Doctors Without Borders President Blasts Ebola Response in Congo as ‘Toxic’
‘It shows how the response has failed to listen and act on the needs of those most affected.’
In the past two weeks, Doctors Without Borders (MSF) has been forced to suspend treatment activities in some regions of the Democratic Republic of the Congo after two devastating, fiery attacks on ebola treatment centers in the war-torn cities of Katwa and Butembo.
But instead of condemning the attackers in a press conference on Thursday, MSF president Joanne Liu slammed the international ebola response for alienating the local population and fueling mistrust.
“The existing atmosphere can only be described as toxic,” Liu, who just returned from a visit to the DRC, told reporters in Geneva. “It shows how the response has failed to listen and act on the needs of those most affected.”
Since the ebola outbreak began in August, more than 900 people have been infected and approximately 569 have died, Liu said. It’s the second-largest outbreak in the disease’s history; a 2014 outbreak in West Africa claimed more than 11,000 lives. Indicators suggest that the Congo’s ebola outbreak is “not under control,” Liu added solemnly, claiming that the disease “still has the upper hand.”
While the disease has been contained in some parts of the country, it continues to rage in Katwa and Butembo. Liu said that in the past month alone, there have been at least 30 attacks on medical responders in the DRC. Parts of the nation are active war zones with multiple sparring militias.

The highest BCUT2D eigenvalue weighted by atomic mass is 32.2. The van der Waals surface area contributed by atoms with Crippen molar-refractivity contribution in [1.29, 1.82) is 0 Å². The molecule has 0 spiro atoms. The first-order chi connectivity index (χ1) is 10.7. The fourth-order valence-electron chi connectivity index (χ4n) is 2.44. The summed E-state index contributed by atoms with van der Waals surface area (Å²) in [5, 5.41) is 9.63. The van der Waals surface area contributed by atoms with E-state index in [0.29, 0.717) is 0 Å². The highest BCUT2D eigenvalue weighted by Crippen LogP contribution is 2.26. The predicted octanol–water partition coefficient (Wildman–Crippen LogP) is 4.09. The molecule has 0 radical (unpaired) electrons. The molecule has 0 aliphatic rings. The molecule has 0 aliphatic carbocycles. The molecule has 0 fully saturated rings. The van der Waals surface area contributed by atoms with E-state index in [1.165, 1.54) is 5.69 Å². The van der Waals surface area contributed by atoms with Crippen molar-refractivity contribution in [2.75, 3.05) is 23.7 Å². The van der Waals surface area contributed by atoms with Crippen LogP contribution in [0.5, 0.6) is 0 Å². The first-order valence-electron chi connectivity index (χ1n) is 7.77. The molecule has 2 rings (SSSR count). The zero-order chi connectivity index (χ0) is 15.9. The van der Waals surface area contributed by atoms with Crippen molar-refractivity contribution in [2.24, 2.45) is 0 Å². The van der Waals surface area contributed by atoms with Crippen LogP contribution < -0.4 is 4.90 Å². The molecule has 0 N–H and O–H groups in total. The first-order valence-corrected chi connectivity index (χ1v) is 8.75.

Responders claim that another major problem, is active resistance from communities skeptical of international medical outreach.
Liu said that’s the wrong way to think about it. “It would be all too easy to place the blame on the communities themselves, or say that they’re not complying with the public health measures,” she said. “But the problem is not the community.”
“What is it that the local villager sees of the response?” she added. “There’s fleets of cars, driving too fast, arriving to take away a sick person. They see vast amounts of money pouring in, but they don’t see where it ends up. They hear the constant advice to wash their hands, but nothing about the lack of soap and water. They see their relatives sprayed with chlorine and wrapped in plastic bags, and buried without ceremony.”
And many locals view ebola as a contrived political scheme—a belief only deepened by the government’s controversial decision to use the outbreak as a reason to ban citizens in some opposition strongholds from heading to the polls for the country’s national elections this December.
“People told me: ‘Ebola robbed me of my basic democratic rights,’” Liu said, arguing that as a result, using government police to force the population to comply with health measures “is not only unethical, it’s totally counterproductive.”
Instead, Liu proposed that ebola responders, including her own organization, should provide community-based care for patients who don’t want to go to treatment centers, train family members to care safely for their infected loved ones—and, crucially, treat patients as “humans” instead of “biothreats.”
“The effectiveness of the ebola response will rest on whether or not it is viewed as legitimate and trustworthy,” she said. “Today, what reason does the population have to trust us?”